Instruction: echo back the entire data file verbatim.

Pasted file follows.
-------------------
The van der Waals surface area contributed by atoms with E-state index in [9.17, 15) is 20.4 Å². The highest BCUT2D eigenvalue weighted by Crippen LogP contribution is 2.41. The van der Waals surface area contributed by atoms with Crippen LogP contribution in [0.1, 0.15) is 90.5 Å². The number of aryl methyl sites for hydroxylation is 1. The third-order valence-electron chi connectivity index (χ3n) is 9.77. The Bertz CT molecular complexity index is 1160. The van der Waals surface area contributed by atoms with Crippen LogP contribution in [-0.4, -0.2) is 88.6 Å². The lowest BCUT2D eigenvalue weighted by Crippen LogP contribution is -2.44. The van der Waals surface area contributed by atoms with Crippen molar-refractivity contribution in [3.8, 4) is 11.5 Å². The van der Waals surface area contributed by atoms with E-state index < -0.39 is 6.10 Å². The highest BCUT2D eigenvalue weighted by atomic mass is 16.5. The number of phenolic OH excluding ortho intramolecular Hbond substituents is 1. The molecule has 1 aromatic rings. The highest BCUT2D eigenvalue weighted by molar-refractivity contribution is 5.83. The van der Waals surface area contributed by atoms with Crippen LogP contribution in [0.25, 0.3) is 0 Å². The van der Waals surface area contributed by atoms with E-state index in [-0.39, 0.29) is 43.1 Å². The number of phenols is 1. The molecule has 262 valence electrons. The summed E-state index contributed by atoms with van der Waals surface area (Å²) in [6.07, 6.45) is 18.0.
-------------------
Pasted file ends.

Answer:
The van der Waals surface area contributed by atoms with E-state index in [9.17, 15) is 20.4 Å². The highest BCUT2D eigenvalue weighted by Crippen LogP contribution is 2.41. The van der Waals surface area contributed by atoms with Crippen LogP contribution in [0.1, 0.15) is 90.5 Å². The number of aryl methyl sites for hydroxylation is 1. The third-order valence-electron chi connectivity index (χ3n) is 9.77. The Bertz CT molecular complexity index is 1160. The van der Waals surface area contributed by atoms with Crippen LogP contribution in [-0.4, -0.2) is 88.6 Å². The lowest BCUT2D eigenvalue weighted by Crippen LogP contribution is -2.44. The van der Waals surface area contributed by atoms with Crippen molar-refractivity contribution in [3.8, 4) is 11.5 Å². The van der Waals surface area contributed by atoms with E-state index < -0.39 is 6.10 Å². The highest BCUT2D eigenvalue weighted by atomic mass is 16.5. The number of phenolic OH excluding ortho intramolecular Hbond substituents is 1. The molecule has 1 aromatic rings. The highest BCUT2D eigenvalue weighted by molar-refractivity contribution is 5.83. The van der Waals surface area contributed by atoms with Crippen LogP contribution in [0.25, 0.3) is 0 Å². The van der Waals surface area contributed by atoms with E-state index in [-0.39, 0.29) is 43.1 Å². The number of phenols is 1. The molecule has 262 valence electrons. The summed E-state index contributed by atoms with van der Waals surface area (Å²) in [6.07, 6.45) is 18.0.